7. Go to church and learn to pray. This will turn out to be very soothing and calming. It is a skill, like learning to code.

 8. Get a CEO coach, a mentor, a gray haired eminence. This is a relief valve, and it is always helpful to have someone tell you, “Sorry, that’s normal” when the butterflies turn to condors and try to claw their way out of your acid pool of a stomach on THOSE days. Sorry. It is normal.

 9. Spend ten minutes a day writing in a diary. This will document something very important — the journey. You will look back after a year and say, “Holy smokes was I that freakin’ naive. Did I really get that much stuff done?”

If you will only do those nine things, then you can work like a whirling dervish and say, “Work balance, be damned!”

You can’t do it forever, but you can while you’re young and a first time CEO. While you’re learning your craft.

Then, guess what? You learn your craft, you become an experienced CEO and the world is all milk and honey. Unfortunately, you turn out to be lactose intolerant and it never really gets “easy” but you learn to do it.

Be well, amigo.

But, hey,  what the Hell do I really known anyway? I’m just a Big Red Car. Have a great week.

10/25/19

Ownership v Stewardship For The CEO Class

Stewardship — huh?

It is cold in the ATX this morning — 48F, but it will be 62F this afternoon and 82F on Saturday. I may lay off the sunscreen today, but back on it on Saturday.

So, about a year and a half ago, I’m speaking with a recently exited CEO who is in that special place that drives the question, “What’s next? Is there a second act?”

Luckily for him, this question of a second actship (see what I did right there, made that word up) is not really a pressing issue as the financial outcome provides breathing room for a couple of centuries — maybe a millenium — at his current burn rate.

So, we get to discussing, “What did you really learn? What do you leave with other than money?”

We get into the discussion of ownership v stewardship.

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10/21/19

CEO Shoptalk — Trust, A Deliverable Commodity

One of those days in the ATX when you know things are going to be alright — not a cloud in the sky, Pantone blue [Pantone PMS Process Blue C/#0085ca].

So, a CEO is talking to me about trust in a global sense. We define it thusly: Trust is the reliance upon the integrity, strength, surety of a person or a thing thereby engendering confidence.

Seems to fit the bill. From a business perspective, it is one of those things that you want, but how do you manage it?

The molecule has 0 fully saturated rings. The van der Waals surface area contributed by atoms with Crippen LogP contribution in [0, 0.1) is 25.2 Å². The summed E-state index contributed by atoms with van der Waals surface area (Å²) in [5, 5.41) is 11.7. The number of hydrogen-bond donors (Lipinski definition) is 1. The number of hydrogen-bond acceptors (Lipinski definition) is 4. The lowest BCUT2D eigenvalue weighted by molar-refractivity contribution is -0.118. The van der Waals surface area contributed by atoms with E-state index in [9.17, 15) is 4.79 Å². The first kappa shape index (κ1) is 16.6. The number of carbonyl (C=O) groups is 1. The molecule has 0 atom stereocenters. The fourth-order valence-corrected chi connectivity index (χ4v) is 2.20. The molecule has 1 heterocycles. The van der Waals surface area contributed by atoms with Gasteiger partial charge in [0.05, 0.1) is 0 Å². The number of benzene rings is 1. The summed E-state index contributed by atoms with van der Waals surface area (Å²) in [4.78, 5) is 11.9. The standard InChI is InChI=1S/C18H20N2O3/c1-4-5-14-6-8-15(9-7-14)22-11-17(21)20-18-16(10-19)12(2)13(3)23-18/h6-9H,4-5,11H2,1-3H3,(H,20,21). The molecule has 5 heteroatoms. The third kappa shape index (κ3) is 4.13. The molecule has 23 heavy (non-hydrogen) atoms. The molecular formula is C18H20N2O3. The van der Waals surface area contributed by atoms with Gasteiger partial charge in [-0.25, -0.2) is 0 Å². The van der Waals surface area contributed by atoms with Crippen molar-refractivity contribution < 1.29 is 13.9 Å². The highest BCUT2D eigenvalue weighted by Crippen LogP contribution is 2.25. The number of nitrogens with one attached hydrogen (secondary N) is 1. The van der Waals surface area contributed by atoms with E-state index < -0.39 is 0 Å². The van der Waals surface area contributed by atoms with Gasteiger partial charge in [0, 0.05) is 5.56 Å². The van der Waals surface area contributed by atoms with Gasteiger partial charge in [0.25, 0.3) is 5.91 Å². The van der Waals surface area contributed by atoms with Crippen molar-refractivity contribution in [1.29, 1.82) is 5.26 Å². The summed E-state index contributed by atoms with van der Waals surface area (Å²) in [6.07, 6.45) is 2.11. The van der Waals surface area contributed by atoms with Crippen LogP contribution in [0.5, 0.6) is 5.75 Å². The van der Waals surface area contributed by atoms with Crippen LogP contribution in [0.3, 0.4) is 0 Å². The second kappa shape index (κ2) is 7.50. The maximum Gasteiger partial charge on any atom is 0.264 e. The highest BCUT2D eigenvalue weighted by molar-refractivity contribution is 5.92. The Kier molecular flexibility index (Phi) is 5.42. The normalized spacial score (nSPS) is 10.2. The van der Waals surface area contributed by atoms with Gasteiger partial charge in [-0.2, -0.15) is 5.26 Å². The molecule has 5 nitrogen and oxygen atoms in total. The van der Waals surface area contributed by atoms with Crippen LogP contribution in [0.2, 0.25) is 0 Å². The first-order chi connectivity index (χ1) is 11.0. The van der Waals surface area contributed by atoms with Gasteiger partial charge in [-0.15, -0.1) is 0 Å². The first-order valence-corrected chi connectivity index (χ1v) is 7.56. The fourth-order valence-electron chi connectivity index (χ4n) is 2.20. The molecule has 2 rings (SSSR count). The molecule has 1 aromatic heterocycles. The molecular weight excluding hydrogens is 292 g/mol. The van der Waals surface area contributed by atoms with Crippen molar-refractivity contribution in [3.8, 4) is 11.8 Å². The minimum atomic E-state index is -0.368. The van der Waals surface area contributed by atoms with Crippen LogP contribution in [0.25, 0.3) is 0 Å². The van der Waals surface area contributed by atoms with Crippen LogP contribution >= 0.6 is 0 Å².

So, he says, “To get this conversation started tell me some things or people you trust.” To which I reply thusly.

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10/8/19

Chaos >>> Order

If you are a founder, entrepreneur, startup CEO then you are familiar with the notion of transforming chaos into order. [OK, let me say — “I hope you are.” However, we both know it is not as well ingrained as we might hope.]

If you are an “aspirin” startup — meaning the raison d’etre of your love child is to reduce the pain of mankind, the chaos is the pain and the order is the pain free — or lessened pain — environment that results thereafter.

If you are a “vitamin” startup — meaning the raison d’etre of your little bastard is to improve the quality of life, the chaos is the inferior quality of the before and the order is the higher quality plane of the after.

There is a decided “before” v “after” transformation.

Bit extreme, but it makes my point. Guy lost a lot of weight? What a magical transformation. I imagine he feels a lot better. Took those bad eating habits and created some order, no?

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10/4/19

Product Positioning — May I Please Have A Hard Seltzer?

Somewhere in the dark recesses of your mind is a thought trying to break its way into your consciousness — it is repeating a mantra: Product, Price, Placement, Promotion — maybe joined by: Positioning, People, Packaging. A lot of P’s.

Image it like a Gregorian Chant coming at you like a throbbing headache.

Do you recognize the basics of marketing? Yes you do.

Product

Packaging

Price

People

Placement

Positioning

Promotion

Could there be some overlap in these subjects? Sure, but work with me on this.

Today, we talk about the positioning of a relatively new product — hard seltzer.

Hard seltzer is an emerging product with $295MM in sales last year. It is not yet an important slice of the beer, wine, and spirits market, but it suggests, and illuminates an interesting phenomenon.

You have to position your product for the audience you want to attract and appeal to. Getting out in front of the competition in an emerging market is always a big of all right, no?

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09/8/19

Transformational Storytelling

As a CEO of a startup or a company that has escaped from the cradle into “small company-dom” you are in a constant state of storytelling, storytelling that dictates the transformation of you as the CEO and your company.

As a writer of stories, you are told to “write what you know” while your Big Red Car believes the correct bit of inspiration is: “Write what you imagine based on what you know.”

They key thing here is that you are not writing a history, but a story of what the future will be because you are charged with creating that future.